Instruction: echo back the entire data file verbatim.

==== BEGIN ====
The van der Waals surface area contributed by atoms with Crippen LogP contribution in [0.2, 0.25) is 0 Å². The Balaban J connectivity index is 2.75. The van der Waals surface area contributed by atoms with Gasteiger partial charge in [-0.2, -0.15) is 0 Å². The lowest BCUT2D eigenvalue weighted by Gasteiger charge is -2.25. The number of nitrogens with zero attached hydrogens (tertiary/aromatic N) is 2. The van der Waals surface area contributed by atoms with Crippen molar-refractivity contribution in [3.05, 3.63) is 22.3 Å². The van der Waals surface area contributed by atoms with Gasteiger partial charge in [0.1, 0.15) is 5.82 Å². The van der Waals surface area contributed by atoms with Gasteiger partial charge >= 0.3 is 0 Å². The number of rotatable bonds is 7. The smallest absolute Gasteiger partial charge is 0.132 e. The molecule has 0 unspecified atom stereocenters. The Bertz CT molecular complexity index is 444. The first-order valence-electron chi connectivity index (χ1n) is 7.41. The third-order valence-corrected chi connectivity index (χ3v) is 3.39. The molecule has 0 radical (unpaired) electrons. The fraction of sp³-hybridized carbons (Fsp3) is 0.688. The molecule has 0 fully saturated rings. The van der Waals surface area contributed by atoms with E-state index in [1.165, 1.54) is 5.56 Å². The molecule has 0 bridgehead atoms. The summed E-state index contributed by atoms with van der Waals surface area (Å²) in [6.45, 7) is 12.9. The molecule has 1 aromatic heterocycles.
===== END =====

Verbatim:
The van der Waals surface area contributed by atoms with Crippen LogP contribution in [0.2, 0.25) is 0 Å². The Balaban J connectivity index is 2.75. The van der Waals surface area contributed by atoms with Gasteiger partial charge in [-0.2, -0.15) is 0 Å². The lowest BCUT2D eigenvalue weighted by Gasteiger charge is -2.25. The number of nitrogens with zero attached hydrogens (tertiary/aromatic N) is 2. The van der Waals surface area contributed by atoms with Crippen molar-refractivity contribution in [3.05, 3.63) is 22.3 Å². The van der Waals surface area contributed by atoms with Gasteiger partial charge in [0.1, 0.15) is 5.82 Å². The van der Waals surface area contributed by atoms with Gasteiger partial charge >= 0.3 is 0 Å². The number of rotatable bonds is 7. The smallest absolute Gasteiger partial charge is 0.132 e. The molecule has 0 unspecified atom stereocenters. The Bertz CT molecular complexity index is 444. The first-order valence-electron chi connectivity index (χ1n) is 7.41. The third-order valence-corrected chi connectivity index (χ3v) is 3.39. The molecule has 0 radical (unpaired) electrons. The fraction of sp³-hybridized carbons (Fsp3) is 0.688. The molecule has 0 fully saturated rings. The van der Waals surface area contributed by atoms with E-state index in [1.165, 1.54) is 5.56 Å². The molecule has 0 bridgehead atoms. The summed E-state index contributed by atoms with van der Waals surface area (Å²) in [6.45, 7) is 12.9. The molecule has 1 aromatic heterocycles.